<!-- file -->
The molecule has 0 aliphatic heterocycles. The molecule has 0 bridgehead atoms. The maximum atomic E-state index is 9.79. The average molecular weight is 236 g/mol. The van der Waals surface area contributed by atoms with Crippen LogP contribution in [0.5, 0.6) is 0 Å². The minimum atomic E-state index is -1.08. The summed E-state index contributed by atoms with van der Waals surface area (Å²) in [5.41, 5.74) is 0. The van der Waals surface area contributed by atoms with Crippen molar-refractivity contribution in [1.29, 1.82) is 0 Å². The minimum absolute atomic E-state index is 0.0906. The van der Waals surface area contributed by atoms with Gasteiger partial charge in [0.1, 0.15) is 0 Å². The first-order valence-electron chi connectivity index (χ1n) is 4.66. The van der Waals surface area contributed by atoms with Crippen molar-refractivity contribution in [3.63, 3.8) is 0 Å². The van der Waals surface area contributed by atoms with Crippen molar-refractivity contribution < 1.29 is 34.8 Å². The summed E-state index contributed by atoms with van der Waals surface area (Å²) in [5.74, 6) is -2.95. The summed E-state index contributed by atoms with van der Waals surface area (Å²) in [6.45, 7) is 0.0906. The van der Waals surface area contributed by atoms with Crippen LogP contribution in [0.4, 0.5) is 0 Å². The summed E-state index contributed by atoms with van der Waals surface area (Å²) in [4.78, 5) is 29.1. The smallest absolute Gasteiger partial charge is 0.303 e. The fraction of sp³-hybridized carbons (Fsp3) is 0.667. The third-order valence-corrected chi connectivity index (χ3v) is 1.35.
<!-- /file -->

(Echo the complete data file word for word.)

The molecule has 0 aliphatic heterocycles. The molecule has 0 bridgehead atoms. The maximum atomic E-state index is 9.79. The average molecular weight is 236 g/mol. The van der Waals surface area contributed by atoms with Crippen LogP contribution in [0.5, 0.6) is 0 Å². The minimum atomic E-state index is -1.08. The summed E-state index contributed by atoms with van der Waals surface area (Å²) in [5.41, 5.74) is 0. The van der Waals surface area contributed by atoms with Crippen molar-refractivity contribution in [1.29, 1.82) is 0 Å². The minimum absolute atomic E-state index is 0.0906. The van der Waals surface area contributed by atoms with Gasteiger partial charge in [0.1, 0.15) is 0 Å². The first-order valence-electron chi connectivity index (χ1n) is 4.66. The van der Waals surface area contributed by atoms with Crippen molar-refractivity contribution in [3.63, 3.8) is 0 Å². The van der Waals surface area contributed by atoms with Crippen molar-refractivity contribution < 1.29 is 34.8 Å². The summed E-state index contributed by atoms with van der Waals surface area (Å²) in [5.74, 6) is -2.95. The summed E-state index contributed by atoms with van der Waals surface area (Å²) in [6.45, 7) is 0.0906. The van der Waals surface area contributed by atoms with Crippen LogP contribution in [0.4, 0.5) is 0 Å². The summed E-state index contributed by atoms with van der Waals surface area (Å²) in [4.78, 5) is 29.1. The smallest absolute Gasteiger partial charge is 0.303 e. The fraction of sp³-hybridized carbons (Fsp3) is 0.667. The third-order valence-corrected chi connectivity index (χ3v) is 1.35.